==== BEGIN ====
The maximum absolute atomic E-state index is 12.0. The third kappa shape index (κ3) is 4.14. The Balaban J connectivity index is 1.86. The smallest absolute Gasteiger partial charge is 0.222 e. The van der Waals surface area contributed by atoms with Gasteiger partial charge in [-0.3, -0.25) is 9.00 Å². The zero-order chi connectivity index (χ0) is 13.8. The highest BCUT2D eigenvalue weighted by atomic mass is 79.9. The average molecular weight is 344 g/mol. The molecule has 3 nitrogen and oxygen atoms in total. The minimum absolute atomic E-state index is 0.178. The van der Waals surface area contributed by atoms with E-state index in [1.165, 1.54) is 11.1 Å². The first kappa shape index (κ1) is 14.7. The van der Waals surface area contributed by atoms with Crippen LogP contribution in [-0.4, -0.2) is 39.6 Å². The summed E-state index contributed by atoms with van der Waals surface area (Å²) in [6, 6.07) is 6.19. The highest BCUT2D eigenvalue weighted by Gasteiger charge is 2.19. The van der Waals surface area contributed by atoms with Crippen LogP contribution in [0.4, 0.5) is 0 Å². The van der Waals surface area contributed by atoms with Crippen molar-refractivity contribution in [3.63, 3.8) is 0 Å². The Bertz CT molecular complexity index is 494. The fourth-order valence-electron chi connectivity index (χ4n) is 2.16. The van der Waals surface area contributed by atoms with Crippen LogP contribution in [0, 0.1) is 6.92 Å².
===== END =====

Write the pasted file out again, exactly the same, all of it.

The maximum absolute atomic E-state index is 12.0. The third kappa shape index (κ3) is 4.14. The Balaban J connectivity index is 1.86. The smallest absolute Gasteiger partial charge is 0.222 e. The van der Waals surface area contributed by atoms with Gasteiger partial charge in [-0.3, -0.25) is 9.00 Å². The zero-order chi connectivity index (χ0) is 13.8. The highest BCUT2D eigenvalue weighted by atomic mass is 79.9. The average molecular weight is 344 g/mol. The molecule has 3 nitrogen and oxygen atoms in total. The minimum absolute atomic E-state index is 0.178. The van der Waals surface area contributed by atoms with E-state index in [1.165, 1.54) is 11.1 Å². The first kappa shape index (κ1) is 14.7. The van der Waals surface area contributed by atoms with Crippen LogP contribution in [-0.4, -0.2) is 39.6 Å². The summed E-state index contributed by atoms with van der Waals surface area (Å²) in [6, 6.07) is 6.19. The highest BCUT2D eigenvalue weighted by Gasteiger charge is 2.19. The van der Waals surface area contributed by atoms with Crippen LogP contribution in [0.4, 0.5) is 0 Å². The van der Waals surface area contributed by atoms with Crippen molar-refractivity contribution in [3.63, 3.8) is 0 Å². The Bertz CT molecular complexity index is 494. The fourth-order valence-electron chi connectivity index (χ4n) is 2.16. The van der Waals surface area contributed by atoms with Crippen LogP contribution in [0, 0.1) is 6.92 Å².